US President Barack Obama, center, walks to a July 31 meeting with House Democrats on Capitol Hill. (Mark Wilson/Getty Images)
WASHINGTON — President Obama told Senate Democrats on Wednesday he will not give Pentagon spending special treatment when he begins negotiating several fiscal deals with Republicans.
Obama came to Capitol Hill for a pre-August recess powwow with congressional Democrats. He huddled with House and Senate Democrats in separate hour-long meetings that focused on a range issues, including plans for upcoming negotiations about the nation’s borrowing limit, averting a government shutdown, and a sequestration-addressing “grand bargain” fiscal deal.
Lawmakers this week say talks on all three issues have begun among various groups on Capitol Hill, as well with White House staffers.
Lawmakers expect those talks to kick into high gear as soon as they return here Sept. 9.
When negotiations start, expect Democrats — including the negotiator in chief — to resist any Republican efforts to shield Pentagon spending from some level of future budget cuts, as well as from GOP efforts to turn off only the defense portion of pending $500 billion, decade-spanning sequestration cuts set into motion earlier this year.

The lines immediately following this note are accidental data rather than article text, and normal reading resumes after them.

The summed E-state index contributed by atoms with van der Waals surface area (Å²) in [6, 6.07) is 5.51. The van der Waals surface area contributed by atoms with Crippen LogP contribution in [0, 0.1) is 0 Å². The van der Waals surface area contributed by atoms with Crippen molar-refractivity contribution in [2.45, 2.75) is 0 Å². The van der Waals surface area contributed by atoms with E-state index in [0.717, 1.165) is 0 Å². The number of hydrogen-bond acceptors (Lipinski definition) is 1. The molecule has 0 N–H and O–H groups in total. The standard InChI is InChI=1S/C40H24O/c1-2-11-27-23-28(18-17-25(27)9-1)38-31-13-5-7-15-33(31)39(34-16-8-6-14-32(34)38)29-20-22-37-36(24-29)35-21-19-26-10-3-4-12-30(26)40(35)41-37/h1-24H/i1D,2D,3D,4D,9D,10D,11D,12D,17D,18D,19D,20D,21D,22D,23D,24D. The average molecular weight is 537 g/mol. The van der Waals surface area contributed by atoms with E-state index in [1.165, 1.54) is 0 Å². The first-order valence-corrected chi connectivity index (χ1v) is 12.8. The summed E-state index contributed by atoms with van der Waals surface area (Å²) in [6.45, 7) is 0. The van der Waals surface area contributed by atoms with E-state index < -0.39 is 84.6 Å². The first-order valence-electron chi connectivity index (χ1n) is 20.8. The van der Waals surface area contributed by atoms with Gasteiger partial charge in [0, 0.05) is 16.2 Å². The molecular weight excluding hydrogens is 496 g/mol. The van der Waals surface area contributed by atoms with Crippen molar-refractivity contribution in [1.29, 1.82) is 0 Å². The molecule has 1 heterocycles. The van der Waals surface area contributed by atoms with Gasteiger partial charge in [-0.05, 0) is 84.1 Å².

“On sequestration ... he will not protect defense at the detriment of non-defense spending,” Senate Majority Leader Harry Reid, D-Nev., told reporters, speaking of Obama after emerging from the meeting.
“He indicated that what the [House] Republicans always do is send us over bills — military construction, [veterans affairs], defense — and then they pass that and leave the rest of the American world without any help,” Reid said.
House Republicans in the past have passed legislation that proposed spending increases in those areas, while passing other measures that proposed deep cuts to domestic entitlement programs favored by Democrats.
Reid’s take way from Obama’s comments: “We’re not going to do that this time.”
Asked by Defense News about how Obama described how defense spending will fit into his negotiating strategy this fall, Senate Armed Services Committee Chairman Carl Levin, D-Mich., replied: “He’s not going to single out defense for different treatment than other programs impacted by sequester.”